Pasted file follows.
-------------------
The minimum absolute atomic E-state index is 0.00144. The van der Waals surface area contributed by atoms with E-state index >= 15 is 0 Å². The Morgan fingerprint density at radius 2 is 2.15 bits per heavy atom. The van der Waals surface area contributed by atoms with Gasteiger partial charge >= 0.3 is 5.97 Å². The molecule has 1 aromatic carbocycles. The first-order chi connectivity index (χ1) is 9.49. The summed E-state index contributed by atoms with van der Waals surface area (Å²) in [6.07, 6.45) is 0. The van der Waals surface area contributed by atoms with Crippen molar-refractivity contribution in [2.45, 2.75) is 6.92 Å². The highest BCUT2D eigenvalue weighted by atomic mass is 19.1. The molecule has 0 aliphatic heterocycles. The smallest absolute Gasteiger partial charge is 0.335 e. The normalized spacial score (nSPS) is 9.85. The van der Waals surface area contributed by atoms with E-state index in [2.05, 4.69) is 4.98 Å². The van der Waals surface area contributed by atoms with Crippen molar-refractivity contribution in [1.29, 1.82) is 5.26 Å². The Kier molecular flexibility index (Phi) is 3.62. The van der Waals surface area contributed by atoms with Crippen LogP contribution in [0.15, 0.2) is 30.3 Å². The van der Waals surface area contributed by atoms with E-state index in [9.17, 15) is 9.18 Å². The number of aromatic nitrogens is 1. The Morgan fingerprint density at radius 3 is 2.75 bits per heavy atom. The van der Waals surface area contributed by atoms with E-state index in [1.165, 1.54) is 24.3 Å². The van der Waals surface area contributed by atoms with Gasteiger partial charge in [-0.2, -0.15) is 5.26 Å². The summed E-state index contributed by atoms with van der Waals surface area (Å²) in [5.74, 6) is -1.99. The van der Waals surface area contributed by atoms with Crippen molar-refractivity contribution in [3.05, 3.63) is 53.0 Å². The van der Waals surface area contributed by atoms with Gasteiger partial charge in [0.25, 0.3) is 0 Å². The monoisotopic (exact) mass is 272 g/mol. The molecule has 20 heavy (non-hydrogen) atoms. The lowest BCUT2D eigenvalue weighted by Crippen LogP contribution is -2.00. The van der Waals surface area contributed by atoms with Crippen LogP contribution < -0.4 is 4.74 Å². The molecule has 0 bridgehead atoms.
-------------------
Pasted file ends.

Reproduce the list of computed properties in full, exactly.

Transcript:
The minimum absolute atomic E-state index is 0.00144. The van der Waals surface area contributed by atoms with E-state index >= 15 is 0 Å². The Morgan fingerprint density at radius 2 is 2.15 bits per heavy atom. The van der Waals surface area contributed by atoms with Gasteiger partial charge >= 0.3 is 5.97 Å². The molecule has 1 aromatic carbocycles. The first-order chi connectivity index (χ1) is 9.49. The summed E-state index contributed by atoms with van der Waals surface area (Å²) in [6.07, 6.45) is 0. The van der Waals surface area contributed by atoms with Crippen molar-refractivity contribution in [2.45, 2.75) is 6.92 Å². The highest BCUT2D eigenvalue weighted by atomic mass is 19.1. The molecule has 0 aliphatic heterocycles. The smallest absolute Gasteiger partial charge is 0.335 e. The normalized spacial score (nSPS) is 9.85. The van der Waals surface area contributed by atoms with E-state index in [2.05, 4.69) is 4.98 Å². The van der Waals surface area contributed by atoms with Crippen molar-refractivity contribution in [1.29, 1.82) is 5.26 Å². The Kier molecular flexibility index (Phi) is 3.62. The van der Waals surface area contributed by atoms with Crippen LogP contribution in [0.15, 0.2) is 30.3 Å². The van der Waals surface area contributed by atoms with E-state index in [9.17, 15) is 9.18 Å². The number of aromatic nitrogens is 1. The Morgan fingerprint density at radius 3 is 2.75 bits per heavy atom. The van der Waals surface area contributed by atoms with E-state index in [1.165, 1.54) is 24.3 Å². The van der Waals surface area contributed by atoms with Gasteiger partial charge in [-0.2, -0.15) is 5.26 Å². The summed E-state index contributed by atoms with van der Waals surface area (Å²) in [5.74, 6) is -1.99. The van der Waals surface area contributed by atoms with Crippen molar-refractivity contribution in [3.05, 3.63) is 53.0 Å². The van der Waals surface area contributed by atoms with Gasteiger partial charge in [0.25, 0.3) is 0 Å². The monoisotopic (exact) mass is 272 g/mol. The molecule has 20 heavy (non-hydrogen) atoms. The lowest BCUT2D eigenvalue weighted by Crippen LogP contribution is -2.00. The van der Waals surface area contributed by atoms with Crippen LogP contribution < -0.4 is 4.74 Å². The molecule has 0 bridgehead atoms.